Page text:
I don't particularly like the casting choices for Guan Yu and Liu Bei. Liu Bei is a royal family member filled with kindness, and I thought the actor has little elegance (or anything royal-like) in his look, and look is important for a character with less chance to be portrayed. You can understand my point when comparing him with the actor playing Sun Quan. Guan Yu is basically a saint-like warrior in the story. His look alone has a lot of characteristics (a large man with a graceful look, spreads fear on the battlefield but is a symbol of safety for his people...) that I think the actor's appearance is not deep enough to portray.

The highlights of this movie are the interaction between Zhuge Liang and Zhou Yu. Their first encounter is an awesome sequence. Not many words are said but Zhuge Liang fully understand Zhou Yu's character through his acting toward the farmers and his soldiers. This scene is Asian filmography at its best. It shows soldiers preparing for war yet somehow the slow pace works, not many words are spoken but great music fills in the space, and the character of Zhou Yu's is fully brought out to the audience. The scene of the 2 characters playing music is also great, but I feel the repeated shots of the person's face through the candles get boring.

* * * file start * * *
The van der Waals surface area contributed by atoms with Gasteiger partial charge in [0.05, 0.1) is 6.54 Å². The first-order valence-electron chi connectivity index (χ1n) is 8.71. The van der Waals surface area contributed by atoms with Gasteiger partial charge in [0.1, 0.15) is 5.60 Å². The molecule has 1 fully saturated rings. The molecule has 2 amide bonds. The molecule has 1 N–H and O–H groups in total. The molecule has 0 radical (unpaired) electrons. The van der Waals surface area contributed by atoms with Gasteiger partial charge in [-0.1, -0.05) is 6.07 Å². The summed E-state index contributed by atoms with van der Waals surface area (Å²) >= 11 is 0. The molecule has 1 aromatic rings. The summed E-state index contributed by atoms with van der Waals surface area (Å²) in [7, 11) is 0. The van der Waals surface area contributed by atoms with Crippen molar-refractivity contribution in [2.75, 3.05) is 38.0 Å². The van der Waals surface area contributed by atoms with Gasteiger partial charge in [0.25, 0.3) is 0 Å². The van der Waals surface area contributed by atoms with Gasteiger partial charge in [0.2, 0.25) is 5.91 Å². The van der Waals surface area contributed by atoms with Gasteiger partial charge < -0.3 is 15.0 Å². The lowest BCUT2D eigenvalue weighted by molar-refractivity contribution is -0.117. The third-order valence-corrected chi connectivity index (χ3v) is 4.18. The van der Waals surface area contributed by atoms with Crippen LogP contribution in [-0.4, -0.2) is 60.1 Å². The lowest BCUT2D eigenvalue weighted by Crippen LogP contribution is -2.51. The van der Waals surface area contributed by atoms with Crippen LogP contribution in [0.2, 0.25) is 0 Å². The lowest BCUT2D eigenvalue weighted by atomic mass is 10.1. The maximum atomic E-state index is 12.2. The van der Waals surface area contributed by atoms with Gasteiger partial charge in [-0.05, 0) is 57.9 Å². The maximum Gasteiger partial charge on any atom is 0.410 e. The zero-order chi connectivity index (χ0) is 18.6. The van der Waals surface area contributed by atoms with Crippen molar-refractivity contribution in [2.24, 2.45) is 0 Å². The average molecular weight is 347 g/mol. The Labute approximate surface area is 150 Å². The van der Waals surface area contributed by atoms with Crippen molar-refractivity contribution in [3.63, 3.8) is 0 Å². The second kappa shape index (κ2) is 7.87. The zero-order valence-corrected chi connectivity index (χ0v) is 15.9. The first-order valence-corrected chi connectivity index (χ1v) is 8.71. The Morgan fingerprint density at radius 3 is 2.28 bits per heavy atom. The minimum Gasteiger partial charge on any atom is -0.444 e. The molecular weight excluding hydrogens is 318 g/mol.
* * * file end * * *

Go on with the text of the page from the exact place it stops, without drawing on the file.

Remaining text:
On a similar note, I like these two actors. Kaneshiro Takeshi did some very good face acting to portray well the wittiness that his look would normally lack, as it is a significant feature of Zhuge Liang's characteristics. He also does well in comedic moments. Definitely upped a level from House of Flying Daggers. Leung Chiu Wai is a veteran and he plays Zhou Yu very well, he can be calm or determined, clever or ass kicking. Also they have good synergy and that's important since they are the two main characters.

"Forced" scenes: - The sex scene- man sexing up his wife before going to a deadly battle...300 anyone? And it's way too long for a sex scene that's not that raunchy. - Tiger hunting scene: too long, some blurry shots and bad editing make it obvious that the tiger is from Discovery Channel. This is a typical lame Asian move when they force a metaphorical scene.